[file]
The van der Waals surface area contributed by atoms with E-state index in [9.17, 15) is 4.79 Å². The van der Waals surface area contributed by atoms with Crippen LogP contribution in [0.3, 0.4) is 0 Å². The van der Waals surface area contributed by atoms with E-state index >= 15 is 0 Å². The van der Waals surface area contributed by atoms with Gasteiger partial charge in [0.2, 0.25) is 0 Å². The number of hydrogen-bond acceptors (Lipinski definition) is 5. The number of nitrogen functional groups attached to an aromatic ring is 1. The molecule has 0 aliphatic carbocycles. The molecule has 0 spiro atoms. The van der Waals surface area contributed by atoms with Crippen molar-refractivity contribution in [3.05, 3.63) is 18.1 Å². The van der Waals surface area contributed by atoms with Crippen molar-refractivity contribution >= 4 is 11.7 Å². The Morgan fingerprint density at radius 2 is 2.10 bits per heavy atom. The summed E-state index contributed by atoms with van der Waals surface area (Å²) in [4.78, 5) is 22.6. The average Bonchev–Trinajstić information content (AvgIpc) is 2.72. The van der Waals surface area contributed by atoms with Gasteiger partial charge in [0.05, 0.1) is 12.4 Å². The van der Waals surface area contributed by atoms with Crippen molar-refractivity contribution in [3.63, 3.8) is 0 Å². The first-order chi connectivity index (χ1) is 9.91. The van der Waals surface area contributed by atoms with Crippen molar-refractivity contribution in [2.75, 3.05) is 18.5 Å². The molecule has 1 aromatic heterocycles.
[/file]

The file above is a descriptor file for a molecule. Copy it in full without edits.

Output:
The van der Waals surface area contributed by atoms with E-state index in [9.17, 15) is 4.79 Å². The van der Waals surface area contributed by atoms with Crippen LogP contribution in [0.3, 0.4) is 0 Å². The van der Waals surface area contributed by atoms with E-state index >= 15 is 0 Å². The van der Waals surface area contributed by atoms with Gasteiger partial charge in [0.2, 0.25) is 0 Å². The number of hydrogen-bond acceptors (Lipinski definition) is 5. The number of nitrogen functional groups attached to an aromatic ring is 1. The molecule has 0 aliphatic carbocycles. The molecule has 0 spiro atoms. The van der Waals surface area contributed by atoms with Crippen molar-refractivity contribution in [3.05, 3.63) is 18.1 Å². The van der Waals surface area contributed by atoms with Crippen molar-refractivity contribution >= 4 is 11.7 Å². The Morgan fingerprint density at radius 2 is 2.10 bits per heavy atom. The summed E-state index contributed by atoms with van der Waals surface area (Å²) in [4.78, 5) is 22.6. The average Bonchev–Trinajstić information content (AvgIpc) is 2.72. The van der Waals surface area contributed by atoms with Gasteiger partial charge in [0.05, 0.1) is 12.4 Å². The van der Waals surface area contributed by atoms with Crippen molar-refractivity contribution in [3.63, 3.8) is 0 Å². The first-order chi connectivity index (χ1) is 9.91. The van der Waals surface area contributed by atoms with Crippen molar-refractivity contribution in [2.75, 3.05) is 18.5 Å². The molecule has 1 aromatic heterocycles.